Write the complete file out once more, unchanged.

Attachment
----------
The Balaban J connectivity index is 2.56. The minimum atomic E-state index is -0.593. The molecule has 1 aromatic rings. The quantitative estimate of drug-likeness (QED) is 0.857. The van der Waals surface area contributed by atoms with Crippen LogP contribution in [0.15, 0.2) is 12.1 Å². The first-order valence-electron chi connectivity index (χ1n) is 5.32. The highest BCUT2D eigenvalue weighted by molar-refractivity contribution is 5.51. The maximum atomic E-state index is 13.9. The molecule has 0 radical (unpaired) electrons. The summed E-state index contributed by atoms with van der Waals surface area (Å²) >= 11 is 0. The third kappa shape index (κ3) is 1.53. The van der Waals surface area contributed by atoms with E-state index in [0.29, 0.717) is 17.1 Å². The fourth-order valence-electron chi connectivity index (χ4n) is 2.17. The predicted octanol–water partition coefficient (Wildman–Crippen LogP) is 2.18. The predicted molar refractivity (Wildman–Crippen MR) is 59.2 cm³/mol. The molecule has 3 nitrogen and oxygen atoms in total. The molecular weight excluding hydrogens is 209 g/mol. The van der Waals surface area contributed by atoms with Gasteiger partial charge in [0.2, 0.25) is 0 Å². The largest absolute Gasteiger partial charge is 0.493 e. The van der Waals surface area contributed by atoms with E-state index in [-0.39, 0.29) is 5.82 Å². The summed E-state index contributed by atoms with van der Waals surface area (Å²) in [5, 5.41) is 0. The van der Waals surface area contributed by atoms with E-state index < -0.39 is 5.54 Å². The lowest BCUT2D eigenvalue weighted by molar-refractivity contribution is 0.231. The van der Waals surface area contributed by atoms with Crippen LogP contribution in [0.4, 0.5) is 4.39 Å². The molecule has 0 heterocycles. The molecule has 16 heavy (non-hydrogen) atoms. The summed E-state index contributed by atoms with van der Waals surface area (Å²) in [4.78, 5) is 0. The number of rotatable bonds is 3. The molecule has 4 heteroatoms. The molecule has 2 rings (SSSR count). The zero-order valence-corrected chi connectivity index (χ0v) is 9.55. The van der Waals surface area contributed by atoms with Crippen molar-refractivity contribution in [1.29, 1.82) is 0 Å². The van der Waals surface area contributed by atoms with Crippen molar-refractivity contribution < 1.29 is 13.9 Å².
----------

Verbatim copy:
The Balaban J connectivity index is 2.56. The minimum atomic E-state index is -0.593. The molecule has 1 aromatic rings. The quantitative estimate of drug-likeness (QED) is 0.857. The van der Waals surface area contributed by atoms with Crippen LogP contribution in [0.15, 0.2) is 12.1 Å². The first-order valence-electron chi connectivity index (χ1n) is 5.32. The highest BCUT2D eigenvalue weighted by molar-refractivity contribution is 5.51. The maximum atomic E-state index is 13.9. The molecule has 0 radical (unpaired) electrons. The summed E-state index contributed by atoms with van der Waals surface area (Å²) >= 11 is 0. The third kappa shape index (κ3) is 1.53. The van der Waals surface area contributed by atoms with E-state index in [0.29, 0.717) is 17.1 Å². The fourth-order valence-electron chi connectivity index (χ4n) is 2.17. The predicted octanol–water partition coefficient (Wildman–Crippen LogP) is 2.18. The predicted molar refractivity (Wildman–Crippen MR) is 59.2 cm³/mol. The molecule has 3 nitrogen and oxygen atoms in total. The molecular weight excluding hydrogens is 209 g/mol. The van der Waals surface area contributed by atoms with Gasteiger partial charge in [0.2, 0.25) is 0 Å². The largest absolute Gasteiger partial charge is 0.493 e. The van der Waals surface area contributed by atoms with E-state index in [-0.39, 0.29) is 5.82 Å². The summed E-state index contributed by atoms with van der Waals surface area (Å²) in [5, 5.41) is 0. The van der Waals surface area contributed by atoms with E-state index < -0.39 is 5.54 Å². The lowest BCUT2D eigenvalue weighted by molar-refractivity contribution is 0.231. The van der Waals surface area contributed by atoms with Crippen LogP contribution in [0.4, 0.5) is 4.39 Å². The molecule has 0 heterocycles. The molecule has 16 heavy (non-hydrogen) atoms. The summed E-state index contributed by atoms with van der Waals surface area (Å²) in [4.78, 5) is 0. The number of rotatable bonds is 3. The molecule has 4 heteroatoms. The molecule has 2 rings (SSSR count). The zero-order valence-corrected chi connectivity index (χ0v) is 9.55. The van der Waals surface area contributed by atoms with Crippen molar-refractivity contribution in [1.29, 1.82) is 0 Å². The van der Waals surface area contributed by atoms with Crippen molar-refractivity contribution < 1.29 is 13.9 Å².